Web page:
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Social representations and homelessness: A study on the construction of expert knowledge.

Udaondo, Alicia Renedo (2008) Social representations and homelessness: A study on the construction of expert knowledge. PhD thesis, London School of Economics and Political Science (United Kingdom).

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Abstract

In this thesis I develop a social representational approach to understanding expert knowledge on homelessness. I relate the concept of cognitive polyphasia with Bakhtin's views on the polyphony of the person, and Herman and Kempen's concept of the dialogical self. I link dialogical epistemology and ontology to show that, (i) polyphony and polyphasia of self and knowledge are two sides of the same coin, and (ii) the inner plurality of the person is grounded in the multiple self-other relationships within which identity and knowledge are co-constituted and where different ideas and practices clash and compete. I show that our ability to position ourselves in relation to the knowledge of others explains how the meanings, practices and identities that co-exist within individuals and groups are put to use, enabling us to function in multiple relationships and contexts. The research involved a multidimensional approach comprising: (1.) narrative interviews and focus groups with homelessness professionals (HPs) working in the UK voluntary sector and (2.) participative observation at conferences, and in a voluntary agency. The research showed that homelessness is a contested and contradictory notion. Expert representational fields are simultaneously, identity and knowledge struggles, sharply characterized by cognitive polyphasia, whose contents and dynamics are drawn from the dialogues and battles between the voluntary and the statutory sector and the public at large. I conclude by suggesting that identity and knowledge are inseparable from both the multiple relationships in which they develop and from processes of self-other positioning.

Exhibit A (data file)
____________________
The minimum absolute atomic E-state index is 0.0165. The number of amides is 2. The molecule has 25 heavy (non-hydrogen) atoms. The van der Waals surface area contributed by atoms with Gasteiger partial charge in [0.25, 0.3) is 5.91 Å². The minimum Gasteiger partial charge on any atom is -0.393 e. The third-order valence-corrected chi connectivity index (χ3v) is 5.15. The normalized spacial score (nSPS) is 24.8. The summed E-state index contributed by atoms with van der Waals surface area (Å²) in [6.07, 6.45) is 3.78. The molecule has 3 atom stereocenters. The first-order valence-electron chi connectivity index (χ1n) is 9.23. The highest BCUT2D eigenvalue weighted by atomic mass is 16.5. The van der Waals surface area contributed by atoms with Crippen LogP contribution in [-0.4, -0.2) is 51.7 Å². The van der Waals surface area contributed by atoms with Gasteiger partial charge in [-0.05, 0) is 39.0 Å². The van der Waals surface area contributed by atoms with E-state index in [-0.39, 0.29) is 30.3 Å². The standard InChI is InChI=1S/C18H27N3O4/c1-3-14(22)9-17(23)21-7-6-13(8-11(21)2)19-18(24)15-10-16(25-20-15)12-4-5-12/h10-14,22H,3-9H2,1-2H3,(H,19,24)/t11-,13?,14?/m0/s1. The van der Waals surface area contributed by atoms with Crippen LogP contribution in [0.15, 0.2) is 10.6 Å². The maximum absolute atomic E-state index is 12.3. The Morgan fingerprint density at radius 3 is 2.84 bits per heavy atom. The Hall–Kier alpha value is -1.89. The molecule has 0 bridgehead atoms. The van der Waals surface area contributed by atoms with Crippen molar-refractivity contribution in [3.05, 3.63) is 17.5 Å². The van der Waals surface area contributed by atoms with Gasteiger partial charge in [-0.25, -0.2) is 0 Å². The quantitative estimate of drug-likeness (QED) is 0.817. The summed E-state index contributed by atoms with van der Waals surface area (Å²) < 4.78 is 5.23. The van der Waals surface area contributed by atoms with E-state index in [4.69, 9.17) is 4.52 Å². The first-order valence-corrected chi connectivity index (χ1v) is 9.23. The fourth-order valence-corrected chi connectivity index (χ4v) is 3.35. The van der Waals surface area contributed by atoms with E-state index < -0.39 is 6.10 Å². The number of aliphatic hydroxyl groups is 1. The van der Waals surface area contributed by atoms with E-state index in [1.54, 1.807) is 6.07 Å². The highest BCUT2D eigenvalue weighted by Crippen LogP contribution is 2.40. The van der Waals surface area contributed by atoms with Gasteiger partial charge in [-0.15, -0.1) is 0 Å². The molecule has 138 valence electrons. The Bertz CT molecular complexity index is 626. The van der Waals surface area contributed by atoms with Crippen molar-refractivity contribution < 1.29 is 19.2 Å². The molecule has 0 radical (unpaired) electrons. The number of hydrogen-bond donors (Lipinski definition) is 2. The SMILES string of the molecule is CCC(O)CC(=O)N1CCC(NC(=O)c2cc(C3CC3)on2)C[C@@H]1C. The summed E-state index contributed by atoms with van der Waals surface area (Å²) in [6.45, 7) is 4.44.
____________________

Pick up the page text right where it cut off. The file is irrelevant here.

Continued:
Item Type: Thesis (PhD)
Uncontrolled Keywords: Political Science, General, Sociology, Public and Social Welfare
Sets: Collections > ProQuest Etheses
URI: http://etheses.lse.ac.uk/id/eprint/2140

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